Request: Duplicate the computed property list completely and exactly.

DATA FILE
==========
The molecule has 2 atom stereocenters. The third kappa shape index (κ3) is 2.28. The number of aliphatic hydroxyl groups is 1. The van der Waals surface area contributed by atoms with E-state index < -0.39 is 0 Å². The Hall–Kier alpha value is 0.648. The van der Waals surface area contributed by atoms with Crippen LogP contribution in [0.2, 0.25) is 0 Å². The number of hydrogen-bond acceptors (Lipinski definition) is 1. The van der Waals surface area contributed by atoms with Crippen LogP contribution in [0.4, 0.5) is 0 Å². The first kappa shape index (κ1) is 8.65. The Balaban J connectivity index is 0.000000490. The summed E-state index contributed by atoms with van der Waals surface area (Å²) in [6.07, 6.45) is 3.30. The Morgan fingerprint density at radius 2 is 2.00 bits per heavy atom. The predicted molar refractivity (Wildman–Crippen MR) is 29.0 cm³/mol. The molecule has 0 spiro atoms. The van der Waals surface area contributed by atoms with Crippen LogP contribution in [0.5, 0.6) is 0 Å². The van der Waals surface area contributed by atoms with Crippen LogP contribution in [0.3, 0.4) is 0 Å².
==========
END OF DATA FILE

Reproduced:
The molecule has 2 atom stereocenters. The third kappa shape index (κ3) is 2.28. The number of aliphatic hydroxyl groups is 1. The van der Waals surface area contributed by atoms with E-state index < -0.39 is 0 Å². The Hall–Kier alpha value is 0.648. The van der Waals surface area contributed by atoms with Crippen LogP contribution in [0.2, 0.25) is 0 Å². The number of hydrogen-bond acceptors (Lipinski definition) is 1. The van der Waals surface area contributed by atoms with Crippen LogP contribution in [0.4, 0.5) is 0 Å². The first kappa shape index (κ1) is 8.65. The Balaban J connectivity index is 0.000000490. The summed E-state index contributed by atoms with van der Waals surface area (Å²) in [6.07, 6.45) is 3.30. The Morgan fingerprint density at radius 2 is 2.00 bits per heavy atom. The predicted molar refractivity (Wildman–Crippen MR) is 29.0 cm³/mol. The molecule has 0 spiro atoms. The van der Waals surface area contributed by atoms with Crippen LogP contribution in [0.5, 0.6) is 0 Å². The van der Waals surface area contributed by atoms with Crippen LogP contribution in [0.3, 0.4) is 0 Å².